A Quick Start Guide To Celebrating Our First, First Responders

Alexia Jobson

Web Exclusives

Maybe it was walking through the logistics garage and seeing the disappointed look on a paramedic’s face as they gazed into the box of stale, cut-in-half donuts that had been sitting there for about 16 hours. Or maybe it was when a few leaders realized that awards and medal bars were only being given to a select handful of paramedics and EMTs. Actually, I think it was the comment on the survey that said, and I’m paraphrasing here, “A catered meal once during the week is great, but we aren’t dogs; we can feed ourselves. Aren’t there ways to celebrate us other than just food?” Oof. That one stung.

As the planners for a recognition week, it’s easy to be defensive (“They should be grateful for whatever we do for them!”), or to rationalize a lackluster effort (“Budgets are tight. We are understaffed and overworked—what more can we do?”), or to throw up our hands in resignation (“We could hand them $100 in cash, and they would still complain. So why do anything?”). But if you really believed any of that, you wouldn’t have stopped to read this article.

I’ve been trying to recall exactly the catalyst for reimagining how we approach appreciation weeks (National Public Safety Telecommunicators Week, EMS Week, etc.) at REMSA Health. I suppose it doesn’t really matter. It also doesn’t matter that every event and giveaway isn’t going to feel perfect to every employee. What matters is that we approach this with a focus on celebrating our teams and working to communicate our genuine appreciation for all they do. At REMSA Health, we needed inspiration, fresh ideas, and permission to break the stale-donut/cold-pizza mold.

Whether you’re the leader responsible for planning the recognition events or you are a frontline employee who wants to make them better, consider this article your permission, inspiration, and starting point for fresh ideas.

Form a committee (I know you’re groaning, but hear me out)

I know, I know—group work can seem more challenging than helpful—but the old saying, “Many hands make light work” is often true. The celebrations shouldn’t feel like the responsibility of just one person. In fact, it should be a team effort so that good ideas become great ideas, and if something misses the mark, the entire committee shares the responsibility.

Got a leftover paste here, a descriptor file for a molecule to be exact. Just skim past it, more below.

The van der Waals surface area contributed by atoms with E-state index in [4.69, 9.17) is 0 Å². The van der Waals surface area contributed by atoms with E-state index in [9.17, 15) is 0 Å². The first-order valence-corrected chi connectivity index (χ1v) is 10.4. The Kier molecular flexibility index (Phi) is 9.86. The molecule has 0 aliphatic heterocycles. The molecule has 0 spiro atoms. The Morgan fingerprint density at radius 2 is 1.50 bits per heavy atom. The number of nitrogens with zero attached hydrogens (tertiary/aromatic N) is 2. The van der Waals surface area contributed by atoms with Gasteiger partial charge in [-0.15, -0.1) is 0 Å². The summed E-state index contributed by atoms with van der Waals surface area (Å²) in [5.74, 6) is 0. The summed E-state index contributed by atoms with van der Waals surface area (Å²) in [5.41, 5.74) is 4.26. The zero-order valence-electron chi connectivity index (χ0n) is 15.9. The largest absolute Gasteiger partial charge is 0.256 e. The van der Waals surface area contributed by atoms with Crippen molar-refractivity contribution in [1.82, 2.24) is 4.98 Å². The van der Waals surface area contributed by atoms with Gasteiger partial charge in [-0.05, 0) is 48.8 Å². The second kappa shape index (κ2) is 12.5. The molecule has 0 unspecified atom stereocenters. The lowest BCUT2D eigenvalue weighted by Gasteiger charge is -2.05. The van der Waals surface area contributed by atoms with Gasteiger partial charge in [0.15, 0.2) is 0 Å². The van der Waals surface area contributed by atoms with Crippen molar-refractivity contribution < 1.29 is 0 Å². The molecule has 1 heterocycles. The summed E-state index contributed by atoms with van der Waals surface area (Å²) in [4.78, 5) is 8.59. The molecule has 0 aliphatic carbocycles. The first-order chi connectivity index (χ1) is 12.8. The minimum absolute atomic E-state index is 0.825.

Plus, your colleagues know their teams better than anyone, so they can offer recognition ideas that feel personalized. Leaders know that one group might appreciate a big pizza party at the end of the shift where people can unwind and celebrate together while the other team isn’t interested in spending more time with their co-workers. Instead, they would appreciate a challenge coin and a handwritten note from a senior leader.

Inform the committee participants that you’re relying on them to execute achievable ideas that will be meaningful to the employees. Once you have a committee, set a recurring weekly meeting—with an agenda—where individual progress is reported, group assistance is offered, and tasks are shared fairly.

Ideas and inspiration

Consider this list an a la carte menu. Take what you want, leave what you don’t. These rewards, awards, gifts, celebrations, and events should be adjusted for what resonates with your employees and colleagues so that all employee groups feel equally celebrated and appreciated.


Choose a few days (to cover employees across all shifts) to have a meal catered. Think beyond a tray of deli sandwiches or pizza. Consider barbecued meats and sides, charcuterie and fruit trays, a taco bar, or an elevated boxed meal from a local restaurant. (At REMSA Health, we love the turkey pesto wrap, quinoa salad, and vegan double chocolate chip cookie from our favorite Reno spot).

Host a coffee truck. Include a specialty drink plus a pastry.

Keep a stash of frozen novelties such as Drumsticks, ice cream sandwiches, or Popsicles available for people to grab when they need a treat.

Get a selection of the group’s favorite energy drinks. I know they aren’t the healthiest choice, but it’s a celebration week—give the people a little of what they want.

Provide baskets around your location of individually packaged trail mix, jerky, popcorn, and fruit bars.

Organize a potluck. You can plan it around a theme (sporting event food), a regional cuisine (Greek food), or make it a contest (chili cook-off).

Leaders cook and serve. They can grill hamburgers and hot dogs, work the griddle for pancakes and breakfast burritos, or host a spaghetti feed.

Feel good